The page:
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An MPR special documentary report titled, "Spearing on Lakes of Fire", narrated by Chris Tetlin. The report presents fishing debate over Chippewa Indian/U.S. Government treaty in northern Wisconsin. The controversy centers on walleyes, but there's much more at stake than fish.

The Chippewa, also known as the Ojibwe, once controlled the entire northern third of Wisconsin, along with huge parts of Minnesota, Michigan, and Canada. When they ceded the Wisconsin territory to the United States, Chippewa leaders signed treaties preserving their rights to hunt and fish on that land. The spring ritual of spearfishing walleye is the modern descendant of that agreement. Now, hundreds of non-Indians in northern Wisconsin want to gut the treaties. They say the agreements are simply antiques; that it's time the spearfishing stopped.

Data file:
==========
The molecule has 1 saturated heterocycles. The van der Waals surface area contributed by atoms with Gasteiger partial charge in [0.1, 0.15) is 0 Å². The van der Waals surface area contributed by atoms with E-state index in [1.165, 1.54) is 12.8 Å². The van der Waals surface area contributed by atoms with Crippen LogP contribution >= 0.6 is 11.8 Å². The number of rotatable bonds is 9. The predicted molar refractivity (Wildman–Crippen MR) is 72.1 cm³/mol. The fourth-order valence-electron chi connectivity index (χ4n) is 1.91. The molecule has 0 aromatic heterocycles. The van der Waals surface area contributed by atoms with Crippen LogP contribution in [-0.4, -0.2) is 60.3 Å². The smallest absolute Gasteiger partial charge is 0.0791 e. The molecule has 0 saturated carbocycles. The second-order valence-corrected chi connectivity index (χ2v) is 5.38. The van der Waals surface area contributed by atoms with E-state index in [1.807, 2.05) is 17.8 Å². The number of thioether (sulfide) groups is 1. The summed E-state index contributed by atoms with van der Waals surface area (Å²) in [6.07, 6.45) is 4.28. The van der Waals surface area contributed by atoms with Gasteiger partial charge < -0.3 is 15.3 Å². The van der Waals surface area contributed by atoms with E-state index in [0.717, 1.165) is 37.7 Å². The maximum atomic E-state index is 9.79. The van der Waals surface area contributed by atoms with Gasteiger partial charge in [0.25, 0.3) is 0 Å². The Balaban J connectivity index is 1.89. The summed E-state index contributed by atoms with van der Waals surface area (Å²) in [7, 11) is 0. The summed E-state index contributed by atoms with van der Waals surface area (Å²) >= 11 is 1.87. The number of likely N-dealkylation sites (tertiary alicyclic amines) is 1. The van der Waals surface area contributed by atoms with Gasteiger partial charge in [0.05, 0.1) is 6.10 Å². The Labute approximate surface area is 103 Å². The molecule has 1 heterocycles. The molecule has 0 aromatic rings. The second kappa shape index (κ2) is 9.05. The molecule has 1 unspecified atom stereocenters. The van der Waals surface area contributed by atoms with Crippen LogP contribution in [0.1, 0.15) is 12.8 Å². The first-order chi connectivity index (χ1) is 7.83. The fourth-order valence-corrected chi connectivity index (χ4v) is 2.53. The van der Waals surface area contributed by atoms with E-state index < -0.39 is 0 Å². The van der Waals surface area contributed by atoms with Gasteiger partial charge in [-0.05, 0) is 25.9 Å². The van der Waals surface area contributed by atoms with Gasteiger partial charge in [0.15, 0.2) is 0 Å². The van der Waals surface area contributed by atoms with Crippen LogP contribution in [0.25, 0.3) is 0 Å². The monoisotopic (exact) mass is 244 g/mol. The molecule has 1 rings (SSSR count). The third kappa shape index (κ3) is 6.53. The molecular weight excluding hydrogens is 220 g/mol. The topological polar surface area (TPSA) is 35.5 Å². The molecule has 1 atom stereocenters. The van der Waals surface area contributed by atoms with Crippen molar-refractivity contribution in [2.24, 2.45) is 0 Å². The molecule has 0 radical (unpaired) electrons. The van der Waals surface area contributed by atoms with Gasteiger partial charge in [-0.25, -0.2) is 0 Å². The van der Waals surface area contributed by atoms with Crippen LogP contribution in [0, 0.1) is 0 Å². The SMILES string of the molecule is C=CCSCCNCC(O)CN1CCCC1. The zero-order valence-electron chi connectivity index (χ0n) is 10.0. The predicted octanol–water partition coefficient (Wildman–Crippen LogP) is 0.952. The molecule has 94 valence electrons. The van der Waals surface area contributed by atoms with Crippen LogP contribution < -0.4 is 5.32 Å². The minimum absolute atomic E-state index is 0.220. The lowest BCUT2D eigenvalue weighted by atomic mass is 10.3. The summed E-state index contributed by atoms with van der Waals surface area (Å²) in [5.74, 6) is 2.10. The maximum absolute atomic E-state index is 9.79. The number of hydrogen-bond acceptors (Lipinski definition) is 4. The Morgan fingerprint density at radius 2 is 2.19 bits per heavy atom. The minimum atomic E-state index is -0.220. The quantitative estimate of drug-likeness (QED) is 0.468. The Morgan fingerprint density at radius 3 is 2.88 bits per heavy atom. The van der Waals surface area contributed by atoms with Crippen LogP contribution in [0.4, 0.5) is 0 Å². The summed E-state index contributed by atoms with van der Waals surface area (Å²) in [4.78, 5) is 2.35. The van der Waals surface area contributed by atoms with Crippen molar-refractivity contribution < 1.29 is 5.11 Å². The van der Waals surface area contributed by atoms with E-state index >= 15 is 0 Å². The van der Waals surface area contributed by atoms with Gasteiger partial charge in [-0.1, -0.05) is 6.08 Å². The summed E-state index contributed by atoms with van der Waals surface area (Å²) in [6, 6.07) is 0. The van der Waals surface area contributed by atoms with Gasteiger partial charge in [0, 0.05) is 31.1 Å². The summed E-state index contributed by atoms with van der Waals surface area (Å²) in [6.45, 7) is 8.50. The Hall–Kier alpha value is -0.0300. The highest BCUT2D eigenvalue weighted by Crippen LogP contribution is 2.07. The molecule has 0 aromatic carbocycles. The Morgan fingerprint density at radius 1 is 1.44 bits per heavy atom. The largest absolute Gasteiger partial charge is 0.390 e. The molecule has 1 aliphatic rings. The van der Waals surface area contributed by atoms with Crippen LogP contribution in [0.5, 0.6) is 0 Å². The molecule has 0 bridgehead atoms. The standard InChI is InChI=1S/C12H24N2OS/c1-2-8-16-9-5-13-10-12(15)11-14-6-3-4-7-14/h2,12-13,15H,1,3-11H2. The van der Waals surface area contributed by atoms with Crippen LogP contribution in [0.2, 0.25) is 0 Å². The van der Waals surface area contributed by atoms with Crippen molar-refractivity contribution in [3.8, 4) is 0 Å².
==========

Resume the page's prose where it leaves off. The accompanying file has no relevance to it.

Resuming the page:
Court interpretations of the treaties will determine who controls much of the natural resources in northern Wisconsin - timber, wildlife and minerals. Native American people are fighting similar land and resource battles across the country, including the Chippewa of Minnesota…and they're watching as the conflict burns in Wisconsin.

[Please note: Program contains offensive and racist language]

Read the Text Transcription of the Audio.